Monday, July 31, 2006

Understanding the gay marriage debacle













Same-sex marriage efforts have taken a big hit. What went wrong, and what can be done about it


by Steve Charing
Senior Political Analyst

The recent spate of unfavorable court decisions concerning the drive to achieve marriage equality for same-sex couples seemingly has thrown a wet blanket over the movement. Discouraging rulings particularly in New York and Washington—both states with liberal leanings—makes some wonder if same-sex marriage will ever exist anywhere in the U.S. except for Massachusetts (and that’s not a sure thing anymore).

Activists were hoping that the judicial branch would provide relief where the legislative and executive branches have failed us so far. But with these recent decisions in a half dozen states, same-sex marriage advocates must re-group and re-think their strategy.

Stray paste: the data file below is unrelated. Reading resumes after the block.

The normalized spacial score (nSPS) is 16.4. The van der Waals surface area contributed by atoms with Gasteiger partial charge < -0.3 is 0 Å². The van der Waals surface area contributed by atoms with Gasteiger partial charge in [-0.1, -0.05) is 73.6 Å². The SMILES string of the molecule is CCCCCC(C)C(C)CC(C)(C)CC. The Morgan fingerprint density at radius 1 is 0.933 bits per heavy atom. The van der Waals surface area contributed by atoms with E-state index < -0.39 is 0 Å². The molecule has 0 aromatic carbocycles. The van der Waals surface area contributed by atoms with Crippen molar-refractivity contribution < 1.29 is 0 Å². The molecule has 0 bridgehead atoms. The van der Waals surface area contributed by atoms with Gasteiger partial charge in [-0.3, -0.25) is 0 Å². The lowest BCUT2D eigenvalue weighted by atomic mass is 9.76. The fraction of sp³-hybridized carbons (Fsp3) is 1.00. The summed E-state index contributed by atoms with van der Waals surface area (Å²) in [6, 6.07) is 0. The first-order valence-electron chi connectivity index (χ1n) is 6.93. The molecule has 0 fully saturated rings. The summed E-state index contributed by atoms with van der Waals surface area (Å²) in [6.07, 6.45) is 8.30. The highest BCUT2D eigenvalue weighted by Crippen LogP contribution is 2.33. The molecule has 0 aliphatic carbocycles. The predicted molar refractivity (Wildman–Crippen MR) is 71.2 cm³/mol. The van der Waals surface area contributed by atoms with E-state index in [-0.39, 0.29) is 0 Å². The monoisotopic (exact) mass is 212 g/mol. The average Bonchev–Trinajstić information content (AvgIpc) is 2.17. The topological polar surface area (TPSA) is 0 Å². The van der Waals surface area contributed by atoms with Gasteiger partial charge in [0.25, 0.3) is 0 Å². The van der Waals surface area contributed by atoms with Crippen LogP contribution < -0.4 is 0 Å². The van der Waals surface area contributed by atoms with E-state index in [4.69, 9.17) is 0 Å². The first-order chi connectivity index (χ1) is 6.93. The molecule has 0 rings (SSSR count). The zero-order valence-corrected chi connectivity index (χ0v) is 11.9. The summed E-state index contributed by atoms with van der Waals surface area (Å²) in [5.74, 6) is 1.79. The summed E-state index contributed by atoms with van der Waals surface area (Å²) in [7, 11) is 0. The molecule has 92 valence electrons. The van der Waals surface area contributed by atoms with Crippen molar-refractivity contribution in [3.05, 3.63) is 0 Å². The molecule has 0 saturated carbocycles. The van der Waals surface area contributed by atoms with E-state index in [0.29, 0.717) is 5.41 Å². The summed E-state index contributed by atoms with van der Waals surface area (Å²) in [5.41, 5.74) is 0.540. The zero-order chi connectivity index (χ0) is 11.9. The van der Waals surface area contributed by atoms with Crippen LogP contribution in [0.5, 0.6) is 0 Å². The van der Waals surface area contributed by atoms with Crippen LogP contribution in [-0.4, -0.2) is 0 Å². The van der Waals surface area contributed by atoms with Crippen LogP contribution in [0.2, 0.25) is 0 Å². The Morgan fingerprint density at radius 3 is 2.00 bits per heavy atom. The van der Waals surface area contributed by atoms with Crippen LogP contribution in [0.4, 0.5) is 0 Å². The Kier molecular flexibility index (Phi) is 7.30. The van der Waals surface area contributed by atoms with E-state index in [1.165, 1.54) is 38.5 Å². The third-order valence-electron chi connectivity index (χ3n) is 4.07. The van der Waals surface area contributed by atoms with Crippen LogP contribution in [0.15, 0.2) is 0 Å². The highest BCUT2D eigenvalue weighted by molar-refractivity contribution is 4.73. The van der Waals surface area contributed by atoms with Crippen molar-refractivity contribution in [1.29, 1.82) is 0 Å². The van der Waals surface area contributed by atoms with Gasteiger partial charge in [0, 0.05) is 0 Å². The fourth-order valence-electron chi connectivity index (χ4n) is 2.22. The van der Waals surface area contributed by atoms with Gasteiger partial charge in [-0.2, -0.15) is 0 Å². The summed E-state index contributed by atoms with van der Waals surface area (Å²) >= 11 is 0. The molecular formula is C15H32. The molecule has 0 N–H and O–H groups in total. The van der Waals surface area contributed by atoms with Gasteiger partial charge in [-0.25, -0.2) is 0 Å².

Despite the fact there has been a favorable trend in recent years towards acceptance of gays by the general population, it is becoming clear why same-sex marriage did not gain the necessary momentum for widespread legalization. Here are some of the reasons:

The issue jumped out in front of the education. When the Massachusetts Supreme Judicial Court ruled in February 2004 that the state’s constitution illegally discriminated against gays and lesbians by denying them marriage, the question of gay marriage was thrust into the spotlight. Before pro-marriage individuals and organizations could mobilize, opponents went on the offense and successfully framed the debate as "protecting marriage from activist judges." Marriage was a lightening rod, and the opposition was determined to make a stand.

This strategy gained traction during the 2004 presidential campaign, and constitutional amendments were placed on the ballots of 11 states to ensure that "activist judges" don’t do to their states what they did to Massachusetts. All won.